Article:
Here's a Switch — Preventing Immigration Fraud Before it Happens

By David North, November 14, 2012

All too often we read that immigration fraud has been detected years, even decades, after the event.

But our British colleagues have just reported the prevention of a case of immigration-related marriage fraud before it occurred.

Part of the story apparently relates to a heads-up marriage license clerk, and part to an underlying British immigration policy situation that is different from ours and which I will get to later.

As background, a European Union citizen in Britain routinely has legal status there and can convey that status to a non-EU citizen by marriage, despite the fact that neither is a British citizen.

The conspirators in this case were Monika Mitrova, 23, from Slovakia, and Abiodun Adesope, 31, a Nigerian in Britain on a student visa. Monika, according to a news report, was paid £1,000 to be the "bride".

The news report is sketchy, but it does say that Monika had already "married" a Bangladeshi man six months earlier for the same reason and, apparently, had not divorced him.

On September 3 the Slovak-Nigerian couple "visited the register office to arrange the wedding [presumably getting a marriage license]. The British Border Agency were informed [presumably by the register staff] and the pair were arrested on October 3 — the day of the planned wedding."

Thus, the British enforcers managed to prevent the first act of marriage fraud by the "groom" and the second act of fraud by the "bride". They also prevented the bride from committing bigamy, a separate offense; both were tried about five weeks after the attempted marriage and sent to jail, he for a year, and she for two. Both will be deported after their release from jail.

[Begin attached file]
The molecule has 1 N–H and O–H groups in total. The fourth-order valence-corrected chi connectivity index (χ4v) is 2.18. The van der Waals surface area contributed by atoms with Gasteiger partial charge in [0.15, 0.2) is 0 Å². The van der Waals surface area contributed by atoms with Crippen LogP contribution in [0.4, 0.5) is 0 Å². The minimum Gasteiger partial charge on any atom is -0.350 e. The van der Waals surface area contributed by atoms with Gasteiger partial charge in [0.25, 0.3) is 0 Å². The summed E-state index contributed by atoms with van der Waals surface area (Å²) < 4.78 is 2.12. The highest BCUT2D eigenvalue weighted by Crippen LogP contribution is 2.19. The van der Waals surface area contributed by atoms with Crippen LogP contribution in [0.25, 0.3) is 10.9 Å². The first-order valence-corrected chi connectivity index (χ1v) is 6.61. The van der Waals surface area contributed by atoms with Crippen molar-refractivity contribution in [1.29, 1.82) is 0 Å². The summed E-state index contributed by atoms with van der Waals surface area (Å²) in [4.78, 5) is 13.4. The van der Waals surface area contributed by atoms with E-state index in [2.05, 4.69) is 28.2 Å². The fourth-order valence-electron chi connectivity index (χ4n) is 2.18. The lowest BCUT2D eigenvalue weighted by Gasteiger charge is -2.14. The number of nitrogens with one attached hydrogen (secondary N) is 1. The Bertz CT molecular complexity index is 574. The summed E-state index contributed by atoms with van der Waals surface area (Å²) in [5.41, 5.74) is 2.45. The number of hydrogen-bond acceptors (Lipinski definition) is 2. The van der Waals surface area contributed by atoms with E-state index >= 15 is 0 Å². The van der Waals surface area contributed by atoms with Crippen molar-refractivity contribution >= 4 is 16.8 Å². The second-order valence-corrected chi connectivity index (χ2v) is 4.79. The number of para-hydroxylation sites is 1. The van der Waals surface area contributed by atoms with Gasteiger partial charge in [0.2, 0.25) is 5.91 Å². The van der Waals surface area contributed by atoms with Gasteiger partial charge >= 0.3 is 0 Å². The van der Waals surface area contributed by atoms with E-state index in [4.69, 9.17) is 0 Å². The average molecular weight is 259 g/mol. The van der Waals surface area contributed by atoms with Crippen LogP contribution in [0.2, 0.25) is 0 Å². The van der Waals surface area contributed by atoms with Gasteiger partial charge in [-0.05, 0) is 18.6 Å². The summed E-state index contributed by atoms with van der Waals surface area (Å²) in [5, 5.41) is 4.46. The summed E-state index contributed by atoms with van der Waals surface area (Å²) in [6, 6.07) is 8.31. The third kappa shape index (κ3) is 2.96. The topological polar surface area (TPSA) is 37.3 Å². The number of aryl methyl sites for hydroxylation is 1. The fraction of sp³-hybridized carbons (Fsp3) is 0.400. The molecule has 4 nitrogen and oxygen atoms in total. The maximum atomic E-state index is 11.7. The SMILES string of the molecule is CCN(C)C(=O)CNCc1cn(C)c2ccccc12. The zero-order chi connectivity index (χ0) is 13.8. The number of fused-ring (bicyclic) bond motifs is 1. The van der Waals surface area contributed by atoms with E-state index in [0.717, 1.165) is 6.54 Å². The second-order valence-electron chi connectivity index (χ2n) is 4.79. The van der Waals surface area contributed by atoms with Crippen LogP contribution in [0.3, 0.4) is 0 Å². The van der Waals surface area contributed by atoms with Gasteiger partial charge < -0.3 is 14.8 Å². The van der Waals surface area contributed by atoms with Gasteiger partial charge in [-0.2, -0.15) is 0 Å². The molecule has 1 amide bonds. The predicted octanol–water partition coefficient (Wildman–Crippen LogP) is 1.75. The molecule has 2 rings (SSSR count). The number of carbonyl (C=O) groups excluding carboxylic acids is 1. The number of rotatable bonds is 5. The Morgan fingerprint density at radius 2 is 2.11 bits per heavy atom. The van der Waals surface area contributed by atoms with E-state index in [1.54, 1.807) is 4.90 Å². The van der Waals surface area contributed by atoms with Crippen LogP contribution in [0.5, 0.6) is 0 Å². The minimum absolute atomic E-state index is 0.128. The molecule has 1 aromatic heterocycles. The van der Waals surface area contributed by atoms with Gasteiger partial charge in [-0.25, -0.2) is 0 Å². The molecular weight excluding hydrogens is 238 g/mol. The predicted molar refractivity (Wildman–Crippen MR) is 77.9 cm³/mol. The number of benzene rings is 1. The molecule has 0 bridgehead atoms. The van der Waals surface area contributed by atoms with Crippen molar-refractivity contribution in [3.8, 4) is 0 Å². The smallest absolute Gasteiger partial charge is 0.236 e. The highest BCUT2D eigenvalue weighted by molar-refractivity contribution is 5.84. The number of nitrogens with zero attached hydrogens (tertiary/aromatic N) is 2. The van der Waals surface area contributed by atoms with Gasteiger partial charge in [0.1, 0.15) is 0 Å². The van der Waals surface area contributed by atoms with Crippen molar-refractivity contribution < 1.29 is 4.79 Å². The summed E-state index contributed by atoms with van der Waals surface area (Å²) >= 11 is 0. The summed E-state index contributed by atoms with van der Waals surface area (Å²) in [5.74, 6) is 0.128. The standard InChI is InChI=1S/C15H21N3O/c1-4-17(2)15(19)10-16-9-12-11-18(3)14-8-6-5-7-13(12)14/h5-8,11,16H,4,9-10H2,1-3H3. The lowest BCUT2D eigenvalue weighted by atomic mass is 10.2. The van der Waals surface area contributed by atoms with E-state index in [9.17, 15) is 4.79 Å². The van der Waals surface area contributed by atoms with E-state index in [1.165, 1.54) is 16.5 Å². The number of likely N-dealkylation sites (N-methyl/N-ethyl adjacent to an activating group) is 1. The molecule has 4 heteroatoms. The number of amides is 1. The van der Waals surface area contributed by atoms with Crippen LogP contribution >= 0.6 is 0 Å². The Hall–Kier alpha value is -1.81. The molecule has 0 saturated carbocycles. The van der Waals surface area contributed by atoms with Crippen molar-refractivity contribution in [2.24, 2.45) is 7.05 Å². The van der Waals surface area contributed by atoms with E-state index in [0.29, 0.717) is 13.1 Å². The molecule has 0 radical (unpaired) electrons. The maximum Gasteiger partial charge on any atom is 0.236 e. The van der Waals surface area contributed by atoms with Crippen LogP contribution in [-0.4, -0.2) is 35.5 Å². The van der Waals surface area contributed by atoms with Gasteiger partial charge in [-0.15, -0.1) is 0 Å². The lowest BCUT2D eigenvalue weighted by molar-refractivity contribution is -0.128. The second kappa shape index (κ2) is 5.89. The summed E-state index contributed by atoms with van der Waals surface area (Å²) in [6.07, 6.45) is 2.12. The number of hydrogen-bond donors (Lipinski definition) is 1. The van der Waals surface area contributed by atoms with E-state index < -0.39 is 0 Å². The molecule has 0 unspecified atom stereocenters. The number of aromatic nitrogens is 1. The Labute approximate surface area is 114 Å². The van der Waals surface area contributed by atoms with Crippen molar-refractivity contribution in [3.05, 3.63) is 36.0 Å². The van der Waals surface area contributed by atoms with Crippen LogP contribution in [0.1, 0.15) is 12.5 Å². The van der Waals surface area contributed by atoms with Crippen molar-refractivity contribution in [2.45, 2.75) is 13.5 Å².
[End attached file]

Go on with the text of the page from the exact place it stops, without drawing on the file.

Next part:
The speed of all this is in contrast to the usually much slower process in the United States.

In a previous blog, before I learned of this case, I had a chance to discuss the (casual) U.S. reaction to the extensive use of the marriage vow to create visas to the United States, as opposed to the much more vigorous scrutiny of such marriages in Britain, and in Europe broadly.

My luncheon partner was a British lawyer and legal scholar who was concerned about the levels of control placed on visa-creating marriages in her country. What the Brits have done to limit the admissions of alien spouses is to lay on an English-speaking requirement for spouses from non-EU and non-English-speaking nations, and have set a (she said) relatively high income standard for the British spouse. The income of the arriving spouse, even if that person has a high one, does not count. The United States has no language requirement for arriving spouses, the financial requirements are minimal, and the finances of the resident's parents can be invoked in the United States, but not in Britain.

She pointed out that our relatives category for incoming immigrants is much broader than Britain's — they have (sensibly) dropped categories for siblings, parents, nieces, and nephews. Further, they have no group of 50,000 visas set aside for diversification. The presence of all these migration opportunities means that restrictionists here have plenty of things to question before we even get to the marriage categories.

That's not the case in Britain, so worries about all relative visas (here) get concentrated on marriage visas (there.)